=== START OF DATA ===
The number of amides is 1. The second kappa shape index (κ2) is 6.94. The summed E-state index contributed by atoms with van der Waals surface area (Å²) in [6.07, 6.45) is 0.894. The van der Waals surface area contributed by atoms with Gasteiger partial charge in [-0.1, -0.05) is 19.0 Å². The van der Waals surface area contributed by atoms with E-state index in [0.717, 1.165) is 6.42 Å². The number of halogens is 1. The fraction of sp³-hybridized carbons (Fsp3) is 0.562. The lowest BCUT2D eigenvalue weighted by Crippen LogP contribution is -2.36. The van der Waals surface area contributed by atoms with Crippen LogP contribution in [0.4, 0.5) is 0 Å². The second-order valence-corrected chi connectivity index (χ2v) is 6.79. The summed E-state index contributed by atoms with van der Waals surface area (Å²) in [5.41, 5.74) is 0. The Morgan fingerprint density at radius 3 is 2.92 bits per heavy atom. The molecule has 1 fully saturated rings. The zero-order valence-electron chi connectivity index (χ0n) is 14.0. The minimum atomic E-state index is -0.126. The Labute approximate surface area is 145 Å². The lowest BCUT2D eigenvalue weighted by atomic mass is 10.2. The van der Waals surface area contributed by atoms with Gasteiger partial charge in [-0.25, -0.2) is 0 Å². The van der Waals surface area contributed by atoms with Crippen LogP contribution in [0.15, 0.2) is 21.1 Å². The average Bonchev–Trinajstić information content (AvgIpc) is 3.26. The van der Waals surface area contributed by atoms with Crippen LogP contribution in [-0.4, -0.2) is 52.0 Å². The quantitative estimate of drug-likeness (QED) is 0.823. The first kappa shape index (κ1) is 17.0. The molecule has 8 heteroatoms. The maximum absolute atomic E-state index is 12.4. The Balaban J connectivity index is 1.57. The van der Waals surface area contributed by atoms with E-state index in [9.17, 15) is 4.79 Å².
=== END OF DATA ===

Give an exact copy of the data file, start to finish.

The number of amides is 1. The second kappa shape index (κ2) is 6.94. The summed E-state index contributed by atoms with van der Waals surface area (Å²) in [6.07, 6.45) is 0.894. The van der Waals surface area contributed by atoms with Gasteiger partial charge in [-0.1, -0.05) is 19.0 Å². The van der Waals surface area contributed by atoms with E-state index in [0.717, 1.165) is 6.42 Å². The number of halogens is 1. The fraction of sp³-hybridized carbons (Fsp3) is 0.562. The lowest BCUT2D eigenvalue weighted by Crippen LogP contribution is -2.36. The van der Waals surface area contributed by atoms with Crippen LogP contribution in [0.4, 0.5) is 0 Å². The second-order valence-corrected chi connectivity index (χ2v) is 6.79. The summed E-state index contributed by atoms with van der Waals surface area (Å²) in [5.41, 5.74) is 0. The Morgan fingerprint density at radius 3 is 2.92 bits per heavy atom. The molecule has 1 fully saturated rings. The zero-order valence-electron chi connectivity index (χ0n) is 14.0. The minimum atomic E-state index is -0.126. The Labute approximate surface area is 145 Å². The lowest BCUT2D eigenvalue weighted by atomic mass is 10.2. The van der Waals surface area contributed by atoms with Gasteiger partial charge in [-0.25, -0.2) is 0 Å². The van der Waals surface area contributed by atoms with Crippen LogP contribution in [0.15, 0.2) is 21.1 Å². The average Bonchev–Trinajstić information content (AvgIpc) is 3.26. The van der Waals surface area contributed by atoms with Crippen LogP contribution in [-0.4, -0.2) is 52.0 Å². The quantitative estimate of drug-likeness (QED) is 0.823. The first kappa shape index (κ1) is 17.0. The molecule has 8 heteroatoms. The maximum absolute atomic E-state index is 12.4. The Balaban J connectivity index is 1.57. The van der Waals surface area contributed by atoms with E-state index in [9.17, 15) is 4.79 Å².